2. The Cold War arms race spilled over into psychic research.
The United States’ foray into the psychic research took off in the 1950s when it set about countering Soviet mind control — thought to be a legitimate concern at the time — and it was based, at least partially, off of Nazi research uncovered at Ahnenerbe. Both the U.S. and the Soviet Union relied on the caches of Nazi research they recovered, some of which detailed experiments conducted at concentration camps, where Nazi scientists pushed “human physiology to extremes” and monitored the results, Jacobsen writes in “Phenomena.”
“Now the CIA and the KGB would conduct similar experiments, each side arguing that the other side’s program required countermeasures to defend against them,” Jacobsen writes.
This fear of Soviet mind control was reinforced by videos of American prisoners of war reciting communist propaganda, Jacobsen says.
“We look back and say now, ‘That’s ridiculous, you can’t brainwash someone,’ but it certainly looked that way when you watched those old black-and-white images of those POWs,” Jacobsen explains, adding that the government’s exploration into psychic phenomena began as part of MK Ultra Program. The CIA-backed mind control program, MK Ultra, officially started in 1953, ran well into the 1960’s, and involved dosing American citizens with biological and chemical agents, like LSD, or acid, often without the individual’s knowledge.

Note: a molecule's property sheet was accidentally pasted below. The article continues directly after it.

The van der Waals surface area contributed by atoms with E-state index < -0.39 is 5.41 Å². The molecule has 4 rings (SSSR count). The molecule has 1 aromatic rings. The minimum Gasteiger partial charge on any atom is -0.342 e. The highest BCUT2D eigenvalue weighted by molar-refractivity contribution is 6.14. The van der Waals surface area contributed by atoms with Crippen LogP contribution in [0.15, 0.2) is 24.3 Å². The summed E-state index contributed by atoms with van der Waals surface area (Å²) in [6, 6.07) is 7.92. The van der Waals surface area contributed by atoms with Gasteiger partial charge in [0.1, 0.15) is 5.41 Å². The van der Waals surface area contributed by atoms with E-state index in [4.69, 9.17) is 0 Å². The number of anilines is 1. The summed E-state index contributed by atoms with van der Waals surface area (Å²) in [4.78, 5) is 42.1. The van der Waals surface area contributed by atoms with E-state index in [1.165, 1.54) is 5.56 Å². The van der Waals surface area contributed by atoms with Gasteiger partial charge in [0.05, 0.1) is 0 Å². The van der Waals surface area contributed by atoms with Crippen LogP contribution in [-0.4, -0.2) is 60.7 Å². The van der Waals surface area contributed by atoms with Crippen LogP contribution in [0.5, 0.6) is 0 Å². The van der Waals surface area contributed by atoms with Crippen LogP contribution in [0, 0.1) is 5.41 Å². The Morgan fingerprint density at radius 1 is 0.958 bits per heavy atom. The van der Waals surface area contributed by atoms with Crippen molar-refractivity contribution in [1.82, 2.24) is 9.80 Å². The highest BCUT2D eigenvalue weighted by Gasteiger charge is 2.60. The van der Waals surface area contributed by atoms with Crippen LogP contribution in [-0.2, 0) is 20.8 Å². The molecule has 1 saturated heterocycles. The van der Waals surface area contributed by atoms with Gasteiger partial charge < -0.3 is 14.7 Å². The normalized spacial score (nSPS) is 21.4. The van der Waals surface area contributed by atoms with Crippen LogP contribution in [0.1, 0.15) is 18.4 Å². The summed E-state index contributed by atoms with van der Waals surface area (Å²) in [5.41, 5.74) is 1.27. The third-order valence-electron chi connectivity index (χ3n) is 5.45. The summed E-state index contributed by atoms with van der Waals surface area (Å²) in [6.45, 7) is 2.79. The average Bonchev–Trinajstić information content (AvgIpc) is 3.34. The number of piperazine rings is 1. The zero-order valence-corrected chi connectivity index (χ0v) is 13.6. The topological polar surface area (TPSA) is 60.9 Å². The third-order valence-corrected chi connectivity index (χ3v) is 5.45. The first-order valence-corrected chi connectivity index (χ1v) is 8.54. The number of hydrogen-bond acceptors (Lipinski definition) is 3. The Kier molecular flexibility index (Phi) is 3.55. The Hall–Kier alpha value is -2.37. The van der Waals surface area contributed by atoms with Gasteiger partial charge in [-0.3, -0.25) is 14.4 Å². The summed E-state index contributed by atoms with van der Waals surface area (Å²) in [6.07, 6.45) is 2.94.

“While they were looking into mind research and how to input behavior, the MK Ultra subproject 58 became significant, which is the program to use drugs, which they call psychopharmacology, to enhance psychic functioning in psychic people,” she says. “It’s a real jumping off point for understanding how and why this race against the Soviets began and why it’s legitimate in many ways.”
Both the Soviet Union and the U.S. government pointed to the others’ research into mind control, counter mind control, and psychic phenomena in general, as justification for their research. There were stories of Americans putting telepaths on nuclear submarines, of Soviet mind control rays, and a Russian psychic so powerful she could stop the heart of a frog with only her mind. With each new rumor, some based on actual experiments, others little more than disinformation campaigns, the psychic arms race picked up speed.
3. That time a secretary with psychic powers found a downed Soviet bomber.
The government’s research into psychic phenomena often jumped back and forth between the DoD or the CIA, with a program being shut down after inconclusive results, only to open up under a new name. In the 1970’s, the “remote viewing program” was owned the Defense Department. Remote viewing is essentially the idea that someone can visualize details of distant people and objects through telekinesis.